First female suicide bomber in Iraq was Belgian convert wife of Muslim - attack leads to arrest of 14 in suicide bomber recruiting network in Belgium
November 30, 2005
By Emma Davis
BRUSSELS, Nov 30 (Reuters) - Police in Belgium and France arrested 15 people on Wednesday in a roundup of suspected Islamist militants believed to be linked to a Belgian woman who carried out a suicide bombing in Iraq this month.
The 38-year-old convert to Islam blew herself up on Nov. 9 on the outskirts of Baghdad in what security sources believe was the first suicide attack in Iraq involving a European woman.
Belgian police arrested 14 people and seized documents in raids centred on Brussels and Antwerp. They arrested two Tunisians, three Moroccans and the rest were Belgian nationals, Lieve Pellens, spokeswoman for the federal prosecutor, told Reuters.
The fifteenth suspect was arrested close to Paris.
The group had been under surveillance for four months after Belgium received intelligence about a suspected terrorist cell operating on its soil, but the suicide bomber had slipped out of the country unnoticed.
"It was through this organisation that the lady went to Iraq with her husband, but we only knew about her presence ... once she was already there," said Glenn Audernaert, a senior law enforcement official.
Police brought forward the raids by a couple of weeks after leaks in the French media about the investigation, but Audernaert said the raids had netted all the suspects.
They were detained under Belgium's new anti-terrorist law, which defined terrorism as a crime for the first time.
The woman's identity was not disclosed, but officials said she was born in Belgium of European origin and converted to Islam after marrying a Muslim.
One of the chief suspects arrested on Wednesday was a male Belgian convert to Islam, a police spokesman said.
"We know these groups are always planning attacks ... What we can say is there were no attacks planned in Europe," he said.
No explosives or weapons were found in the raids but police found evidence linking the suspects to what he called a terrorist organisation focused on Iraq.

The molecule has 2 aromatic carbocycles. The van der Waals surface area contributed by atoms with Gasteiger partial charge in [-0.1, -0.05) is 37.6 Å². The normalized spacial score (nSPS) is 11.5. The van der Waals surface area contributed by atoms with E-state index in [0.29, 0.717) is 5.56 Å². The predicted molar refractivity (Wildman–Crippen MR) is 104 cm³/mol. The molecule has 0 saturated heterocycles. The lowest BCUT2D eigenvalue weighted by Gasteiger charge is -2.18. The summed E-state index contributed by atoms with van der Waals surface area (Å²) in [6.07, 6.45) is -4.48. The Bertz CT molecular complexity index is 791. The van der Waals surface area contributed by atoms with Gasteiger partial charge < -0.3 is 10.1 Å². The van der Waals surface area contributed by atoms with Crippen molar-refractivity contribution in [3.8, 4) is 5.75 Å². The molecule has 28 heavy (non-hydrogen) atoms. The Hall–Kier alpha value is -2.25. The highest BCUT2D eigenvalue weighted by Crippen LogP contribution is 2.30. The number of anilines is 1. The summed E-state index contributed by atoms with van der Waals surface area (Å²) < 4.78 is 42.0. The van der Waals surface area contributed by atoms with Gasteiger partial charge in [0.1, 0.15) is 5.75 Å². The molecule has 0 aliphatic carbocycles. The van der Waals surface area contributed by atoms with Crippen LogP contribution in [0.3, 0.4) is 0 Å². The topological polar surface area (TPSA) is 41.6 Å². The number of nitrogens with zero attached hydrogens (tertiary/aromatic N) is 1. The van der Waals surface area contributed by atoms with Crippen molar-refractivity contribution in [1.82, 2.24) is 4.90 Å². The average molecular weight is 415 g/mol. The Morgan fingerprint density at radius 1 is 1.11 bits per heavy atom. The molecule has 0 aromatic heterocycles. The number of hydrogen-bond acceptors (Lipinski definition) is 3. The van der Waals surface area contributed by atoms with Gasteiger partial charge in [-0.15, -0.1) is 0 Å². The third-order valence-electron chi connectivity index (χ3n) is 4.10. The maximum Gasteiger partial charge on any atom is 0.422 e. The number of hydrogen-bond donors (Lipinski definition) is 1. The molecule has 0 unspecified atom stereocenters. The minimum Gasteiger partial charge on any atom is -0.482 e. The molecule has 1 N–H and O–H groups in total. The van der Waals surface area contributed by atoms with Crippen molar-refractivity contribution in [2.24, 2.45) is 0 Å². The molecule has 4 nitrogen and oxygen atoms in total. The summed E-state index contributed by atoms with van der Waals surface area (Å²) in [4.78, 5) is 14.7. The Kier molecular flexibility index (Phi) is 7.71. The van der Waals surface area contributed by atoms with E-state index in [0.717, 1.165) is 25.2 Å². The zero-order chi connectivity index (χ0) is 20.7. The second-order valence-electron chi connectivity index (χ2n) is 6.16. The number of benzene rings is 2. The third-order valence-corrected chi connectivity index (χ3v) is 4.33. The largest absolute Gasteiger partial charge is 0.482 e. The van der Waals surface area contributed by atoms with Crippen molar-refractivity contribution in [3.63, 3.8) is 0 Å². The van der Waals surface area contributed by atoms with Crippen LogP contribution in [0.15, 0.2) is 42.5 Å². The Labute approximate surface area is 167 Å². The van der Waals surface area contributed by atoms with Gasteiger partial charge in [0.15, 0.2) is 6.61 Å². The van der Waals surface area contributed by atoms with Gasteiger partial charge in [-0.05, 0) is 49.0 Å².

He would not name the group but said it was not the Moroccan Islamic Combatant Group (GICM) which is held responsible for the 2004 Madrid attacks on commuter trains that killed 191 people.
De Standaard newspaper earlier quoted a U.S. official in Iraq as saying the Nov. 9 attack targeted a U.S. military convoy south of Baghdad. No one was killed apart from the woman herself, it reported.
It added a Belgian passport was found on her body, with papers which showed she had entered Iraq via Turkey.
Belgium, home to European Union institutions and NATO, has suffered no attacks but is thought to have been used as a rear base for Islamic militants active elsewhere.
Earlier this month, 13 men accused of belonging to the GICM, which is also blamed for bombings in Casablanca where 45 people were killed, went on trial in Brussels.
They face charges of providing false papers, safe houses and logistical help to members of the GICM in the Madrid attacks.
German federal police chief Joerg Ziercke referred earlier this month to estimates that "perhaps 200 young people are fighting in Iraq from European countries".
A French intelligence chief said in May that five young men from a Paris suburb had died in Iraq, one in a suicide attack.
Spain arrested 16 suspected Islamist militants in June including 11 alleged followers of Abu Musab al-Zarqawi, al Qaeda's leader in Iraq. It said many of the Zarqawi supporters had expressed the will to become "martyrs for Islam" there. (Additional reporting by Mark Trevelyan in Berlin)
Europe's woman suicide bomber
More than 200 officers arrested 15 suspects in four cities three weeks after the 38-year-old woman, who converted to Islam after marrying a Moroccan Islamist radical, earned her grisly place in history.
According to De Standaard, Belgium's main Flemish newspaper, the woman attempted to target a US military convoy south of Baghdad on November 9. A US official told the paper that she was the only person who died, but other media reports spoke of five or six deaths.
One Belgian official gave the woman's first name as Murielle and said she lived in Brussels and that her parents were from a middle-class district of Charleroi. A Belgian passport was found on her body with papers showing that she had entered Iraq via Turkey. She had apparently entered the country by car with her husband. He died in Iraq in a separate incident.
After the woman's nationality was confirmed by Belgium's security service, the SŻretť de l'Etat, police in Paris arrested a 27-year-old Tunisian man who is believed to have known the woman's husband. The man, who moved to France several months ago, was arrested in the suburb of Seine-Saint-Denis.